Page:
Friends' logo: simple coal wagon.The Friends of Beamish Museum.

Colliery Village of 1913.

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Volunteer in the Miner's Cottage of 1913.

Example of what Volunteers in costume can do at Beamish Museum to assist the permanent staff in interpreting the past for visitors.

Hooky, Proggy or Is It a Clippy Mat?

Volunteer working at a clippy mat for use in the miners cottages at Beamish.

Photograph: Working on a cloth mat for use in the miners cottages at Beamish.
With alternative description for non graphics or blind users.


Here you see a Friend volunteer working in period costume on a clippy mat in one of the miner's cottages in the colliery village at Beamish museum. A hundred years ago these hand made mats were seen in many northern homes. They were everyday household items made from recycled cloth.

Nowadays they are re-emerging as art work and being valued for their designs and the time taken to make them ie. expensive.

If you live locally you may be interested in volunteering with the Friends of Beamish. The work is unpaid but valuable and you should really enjoy dressing up in period costume and helping the Museum staff interpret the past for visitors.

You may get the do a bit of progging or clipping.
Please contact the Friends' office for an introductory chat about what's involved.


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Text Equivalent of the Photograph on This Page.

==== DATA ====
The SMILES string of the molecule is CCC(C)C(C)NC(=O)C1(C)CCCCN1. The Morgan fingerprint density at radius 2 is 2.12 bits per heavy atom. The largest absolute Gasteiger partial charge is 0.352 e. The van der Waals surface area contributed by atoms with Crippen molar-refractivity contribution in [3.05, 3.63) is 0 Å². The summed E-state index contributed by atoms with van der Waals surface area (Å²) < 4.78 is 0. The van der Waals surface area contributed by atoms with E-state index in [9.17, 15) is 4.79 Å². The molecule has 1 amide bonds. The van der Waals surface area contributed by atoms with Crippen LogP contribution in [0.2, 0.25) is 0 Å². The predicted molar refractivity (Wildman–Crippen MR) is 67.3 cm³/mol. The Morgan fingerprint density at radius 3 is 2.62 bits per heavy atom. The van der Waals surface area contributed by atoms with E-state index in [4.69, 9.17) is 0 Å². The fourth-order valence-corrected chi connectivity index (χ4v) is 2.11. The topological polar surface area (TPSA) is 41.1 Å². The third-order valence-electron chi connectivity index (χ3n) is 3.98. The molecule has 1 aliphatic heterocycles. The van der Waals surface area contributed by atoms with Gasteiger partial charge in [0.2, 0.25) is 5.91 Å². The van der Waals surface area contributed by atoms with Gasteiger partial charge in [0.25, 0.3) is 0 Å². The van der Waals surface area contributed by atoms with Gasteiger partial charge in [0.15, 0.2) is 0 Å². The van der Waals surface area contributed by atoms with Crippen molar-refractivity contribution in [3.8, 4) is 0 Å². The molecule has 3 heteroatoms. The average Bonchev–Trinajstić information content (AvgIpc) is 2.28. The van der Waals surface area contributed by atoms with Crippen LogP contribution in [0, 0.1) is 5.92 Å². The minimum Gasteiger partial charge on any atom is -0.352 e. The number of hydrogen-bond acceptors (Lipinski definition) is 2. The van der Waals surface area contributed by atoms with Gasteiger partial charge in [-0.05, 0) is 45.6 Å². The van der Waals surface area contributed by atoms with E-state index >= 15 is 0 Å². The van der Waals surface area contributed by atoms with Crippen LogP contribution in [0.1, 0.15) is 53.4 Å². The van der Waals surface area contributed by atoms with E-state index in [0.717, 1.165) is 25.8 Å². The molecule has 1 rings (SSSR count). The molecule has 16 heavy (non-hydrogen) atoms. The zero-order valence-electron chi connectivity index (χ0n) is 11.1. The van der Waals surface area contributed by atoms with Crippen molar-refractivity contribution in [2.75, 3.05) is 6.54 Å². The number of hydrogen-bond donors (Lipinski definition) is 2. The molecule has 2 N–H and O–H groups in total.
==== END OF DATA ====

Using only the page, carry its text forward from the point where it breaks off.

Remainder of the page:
Screen Reader version for people who cannot see the image for what ever reason.


Proggies in the Cottage.

The entire picture has golden brown background. It shows a dimly lit room with a small amount of light coming from the right. A woman is working on a proggy mat whilst seated at a table.
The back wall is hardly discernable but shows a high standing clock and a picture. Against the wall can be seem a hand operated washing wringer.
A lamp with a candle in its bowl hanging from the ceiling is not giving much light.

The bottom of the scene shows the woman whose head is at the centre of the picture. She has short red hair and wears a dark brown shawl over a dress that has a large brilliant white collar showing above the shawl. The long sleeves of the dress can also be seen and are remarkably white.
Her lower body shows a very dark brown skirt of great bulk.

On the lower right of the picture is a kitchen work table on top of which a piece of material lies. It is a light brown colour with some lines of green and others of dark brown. The woman seems to be working on this material.

On the left edge centre the curved back and vertical spindles of the chair can be seen but not clearly.
The whole picture is darkly coloured but has a rich glow to it. TEXT

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Lend a Hand, Learn a Skill.

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Website: www.friendsofbeamish.co.uk